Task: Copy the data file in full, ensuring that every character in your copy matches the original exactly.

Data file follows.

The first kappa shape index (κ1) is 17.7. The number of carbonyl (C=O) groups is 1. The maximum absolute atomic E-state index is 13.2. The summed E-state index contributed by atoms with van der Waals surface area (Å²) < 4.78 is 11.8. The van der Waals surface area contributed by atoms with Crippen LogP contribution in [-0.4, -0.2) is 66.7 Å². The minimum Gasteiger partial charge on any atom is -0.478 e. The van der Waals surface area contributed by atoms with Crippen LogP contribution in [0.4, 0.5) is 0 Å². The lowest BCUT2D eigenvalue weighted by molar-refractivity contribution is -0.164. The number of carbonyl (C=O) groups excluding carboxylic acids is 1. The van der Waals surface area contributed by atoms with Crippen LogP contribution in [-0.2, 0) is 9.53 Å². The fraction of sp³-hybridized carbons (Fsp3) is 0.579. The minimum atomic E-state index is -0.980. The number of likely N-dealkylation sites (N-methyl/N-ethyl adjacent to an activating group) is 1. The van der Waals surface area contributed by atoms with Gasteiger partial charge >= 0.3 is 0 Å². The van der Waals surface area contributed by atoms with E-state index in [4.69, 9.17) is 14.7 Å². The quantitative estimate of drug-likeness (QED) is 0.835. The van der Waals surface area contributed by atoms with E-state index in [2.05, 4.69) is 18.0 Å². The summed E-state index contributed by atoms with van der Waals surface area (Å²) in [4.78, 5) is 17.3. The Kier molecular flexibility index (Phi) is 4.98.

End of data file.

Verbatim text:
The first kappa shape index (κ1) is 17.7. The number of carbonyl (C=O) groups is 1. The maximum absolute atomic E-state index is 13.2. The summed E-state index contributed by atoms with van der Waals surface area (Å²) < 4.78 is 11.8. The van der Waals surface area contributed by atoms with Crippen LogP contribution in [-0.4, -0.2) is 66.7 Å². The minimum Gasteiger partial charge on any atom is -0.478 e. The van der Waals surface area contributed by atoms with Crippen LogP contribution in [0.4, 0.5) is 0 Å². The lowest BCUT2D eigenvalue weighted by molar-refractivity contribution is -0.164. The number of carbonyl (C=O) groups excluding carboxylic acids is 1. The van der Waals surface area contributed by atoms with Crippen LogP contribution in [-0.2, 0) is 9.53 Å². The fraction of sp³-hybridized carbons (Fsp3) is 0.579. The minimum atomic E-state index is -0.980. The number of likely N-dealkylation sites (N-methyl/N-ethyl adjacent to an activating group) is 1. The van der Waals surface area contributed by atoms with Gasteiger partial charge >= 0.3 is 0 Å². The van der Waals surface area contributed by atoms with E-state index in [4.69, 9.17) is 14.7 Å². The quantitative estimate of drug-likeness (QED) is 0.835. The van der Waals surface area contributed by atoms with E-state index in [2.05, 4.69) is 18.0 Å². The summed E-state index contributed by atoms with van der Waals surface area (Å²) in [4.78, 5) is 17.3. The Kier molecular flexibility index (Phi) is 4.98.